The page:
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Class, Race, and Gender Structures Are Special Social Structures

Class, race, and gender are all social structures in society, but they are also very special structures, characterized by the following qualities:

The individual is placed in all three at birth.

One’s initial position depends on biology or family.

The individual’s position in all three is perpetuated by the family.

That is, the family directly places the individual (for example, by determining race or bestowing wealth), and the family teaches the position to the individual (for example, how to act “like a man” or how to be a “young lady” or the way that “people like us” are supposed to act).

The individual’s position in these structures influences placement in most other structures.

In government, in business, in the military, or in education, what one can achieve is influenced by class, race, and gender positions.

The individual’s position in these structures is generally fixed.

We cannot, of course, change race or gender. Class position may be less fixed, but for the vast majority of people, class placement at birth has a strong influence: The rich generally stay rich, the poor stay poor, and those in between move slightly above or below where they were born. Class position at birth acts as a constraining force: It does not determine where one ends up, but it does act as an important influence.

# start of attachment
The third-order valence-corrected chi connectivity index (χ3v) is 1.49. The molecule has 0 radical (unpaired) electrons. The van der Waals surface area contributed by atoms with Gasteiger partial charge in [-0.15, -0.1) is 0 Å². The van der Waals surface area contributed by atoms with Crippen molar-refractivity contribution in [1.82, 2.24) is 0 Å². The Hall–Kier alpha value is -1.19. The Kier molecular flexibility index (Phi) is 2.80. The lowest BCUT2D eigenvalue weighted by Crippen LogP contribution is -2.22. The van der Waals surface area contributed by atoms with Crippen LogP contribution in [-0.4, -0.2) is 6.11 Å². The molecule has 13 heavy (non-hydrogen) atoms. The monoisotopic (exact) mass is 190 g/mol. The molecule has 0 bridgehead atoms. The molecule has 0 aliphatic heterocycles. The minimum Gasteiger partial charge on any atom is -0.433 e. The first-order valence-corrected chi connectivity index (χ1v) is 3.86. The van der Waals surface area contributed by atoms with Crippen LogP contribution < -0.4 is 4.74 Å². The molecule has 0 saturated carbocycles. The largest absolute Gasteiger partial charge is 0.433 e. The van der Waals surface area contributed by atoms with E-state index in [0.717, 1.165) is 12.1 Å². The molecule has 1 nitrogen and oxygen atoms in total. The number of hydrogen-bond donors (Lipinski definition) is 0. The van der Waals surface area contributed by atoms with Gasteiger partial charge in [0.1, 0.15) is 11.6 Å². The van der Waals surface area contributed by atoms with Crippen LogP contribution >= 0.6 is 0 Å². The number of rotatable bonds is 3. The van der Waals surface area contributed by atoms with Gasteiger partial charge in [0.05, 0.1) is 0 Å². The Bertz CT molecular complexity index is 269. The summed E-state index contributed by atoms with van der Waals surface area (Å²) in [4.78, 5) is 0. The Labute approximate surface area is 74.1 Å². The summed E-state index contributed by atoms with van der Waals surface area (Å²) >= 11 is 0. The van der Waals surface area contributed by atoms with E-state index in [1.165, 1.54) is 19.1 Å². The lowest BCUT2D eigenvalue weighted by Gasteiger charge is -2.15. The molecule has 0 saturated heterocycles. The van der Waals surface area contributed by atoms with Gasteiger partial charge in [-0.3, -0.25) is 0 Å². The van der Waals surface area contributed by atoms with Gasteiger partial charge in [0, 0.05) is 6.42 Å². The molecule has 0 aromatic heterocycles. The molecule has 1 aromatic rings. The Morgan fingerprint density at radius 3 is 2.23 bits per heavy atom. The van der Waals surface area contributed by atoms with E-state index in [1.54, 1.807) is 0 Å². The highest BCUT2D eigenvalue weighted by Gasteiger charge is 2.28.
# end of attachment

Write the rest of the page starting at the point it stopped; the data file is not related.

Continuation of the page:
Various institutions in society cooperate to protect and perpetuate the structures as they have developed.

Political, legal, economic, educational, religious, and kinship institutions socialize us, encourage us, and reward us to accept the existing social patterns and our place in them. Often, the structures are presented as just, moral, and natural; opposition to them is condemned as immoral or unpatriotic and is subject to punishment.

These structures are embedded in a long history.

They are therefore difficult to challenge or alter. We are used to them. They are less open to challenge than structures created in other forms of organization such as groups and formal organizations. It is difficult for most of us to see realistic alternatives to them because they seem so much an integral part of our taken-for-granted world. Even for those of us who want to do away with them (or at least to alter them), it is often difficult to make sound suggestions about how to institute workable changes.

The term social stratification or stratification system is generally applied to social structures that are relatively fixed, such as class, race, and gender. Stratification, of course, is a concept borrowed from geology, where it refers to the layering of rocks

Copyright © 2005 Mount Vernon Nazarene University Adult and Graduate Studies

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